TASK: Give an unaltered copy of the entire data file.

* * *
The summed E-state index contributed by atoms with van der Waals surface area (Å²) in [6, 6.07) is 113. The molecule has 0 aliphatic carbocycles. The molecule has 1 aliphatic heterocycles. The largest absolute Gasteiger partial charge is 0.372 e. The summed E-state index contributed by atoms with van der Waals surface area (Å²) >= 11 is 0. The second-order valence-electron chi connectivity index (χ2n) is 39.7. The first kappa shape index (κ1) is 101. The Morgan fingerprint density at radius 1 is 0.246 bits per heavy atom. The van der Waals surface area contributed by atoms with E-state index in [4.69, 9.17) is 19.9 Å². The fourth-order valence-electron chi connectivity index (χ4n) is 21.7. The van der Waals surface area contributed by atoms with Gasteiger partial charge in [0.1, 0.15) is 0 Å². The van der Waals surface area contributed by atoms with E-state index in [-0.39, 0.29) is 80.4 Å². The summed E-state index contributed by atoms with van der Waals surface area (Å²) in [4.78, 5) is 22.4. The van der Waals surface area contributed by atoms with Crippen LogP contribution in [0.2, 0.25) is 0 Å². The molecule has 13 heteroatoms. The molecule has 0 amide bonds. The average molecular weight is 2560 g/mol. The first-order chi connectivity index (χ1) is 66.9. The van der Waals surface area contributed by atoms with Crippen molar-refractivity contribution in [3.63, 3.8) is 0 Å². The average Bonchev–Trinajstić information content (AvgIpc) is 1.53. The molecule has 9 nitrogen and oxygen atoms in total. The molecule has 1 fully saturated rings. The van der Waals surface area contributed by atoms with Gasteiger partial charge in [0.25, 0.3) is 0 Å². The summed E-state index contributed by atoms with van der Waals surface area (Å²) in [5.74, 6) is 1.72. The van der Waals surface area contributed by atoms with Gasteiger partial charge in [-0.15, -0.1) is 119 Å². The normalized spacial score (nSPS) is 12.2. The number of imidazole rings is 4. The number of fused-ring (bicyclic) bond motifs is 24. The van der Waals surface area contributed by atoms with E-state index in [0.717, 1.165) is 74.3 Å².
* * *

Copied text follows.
The summed E-state index contributed by atoms with van der Waals surface area (Å²) in [6, 6.07) is 113. The molecule has 0 aliphatic carbocycles. The molecule has 1 aliphatic heterocycles. The largest absolute Gasteiger partial charge is 0.372 e. The summed E-state index contributed by atoms with van der Waals surface area (Å²) >= 11 is 0. The second-order valence-electron chi connectivity index (χ2n) is 39.7. The first kappa shape index (κ1) is 101. The Morgan fingerprint density at radius 1 is 0.246 bits per heavy atom. The van der Waals surface area contributed by atoms with E-state index in [4.69, 9.17) is 19.9 Å². The fourth-order valence-electron chi connectivity index (χ4n) is 21.7. The van der Waals surface area contributed by atoms with Gasteiger partial charge in [0.1, 0.15) is 0 Å². The van der Waals surface area contributed by atoms with E-state index in [-0.39, 0.29) is 80.4 Å². The summed E-state index contributed by atoms with van der Waals surface area (Å²) in [4.78, 5) is 22.4. The van der Waals surface area contributed by atoms with Crippen LogP contribution in [0.2, 0.25) is 0 Å². The molecule has 13 heteroatoms. The molecule has 0 amide bonds. The average molecular weight is 2560 g/mol. The first-order chi connectivity index (χ1) is 66.9. The van der Waals surface area contributed by atoms with Crippen molar-refractivity contribution in [3.63, 3.8) is 0 Å². The average Bonchev–Trinajstić information content (AvgIpc) is 1.53. The molecule has 9 nitrogen and oxygen atoms in total. The molecule has 1 fully saturated rings. The van der Waals surface area contributed by atoms with Gasteiger partial charge in [0.25, 0.3) is 0 Å². The summed E-state index contributed by atoms with van der Waals surface area (Å²) in [5.74, 6) is 1.72. The van der Waals surface area contributed by atoms with Gasteiger partial charge in [-0.15, -0.1) is 119 Å². The normalized spacial score (nSPS) is 12.2. The number of imidazole rings is 4. The number of fused-ring (bicyclic) bond motifs is 24. The van der Waals surface area contributed by atoms with E-state index in [0.717, 1.165) is 74.3 Å².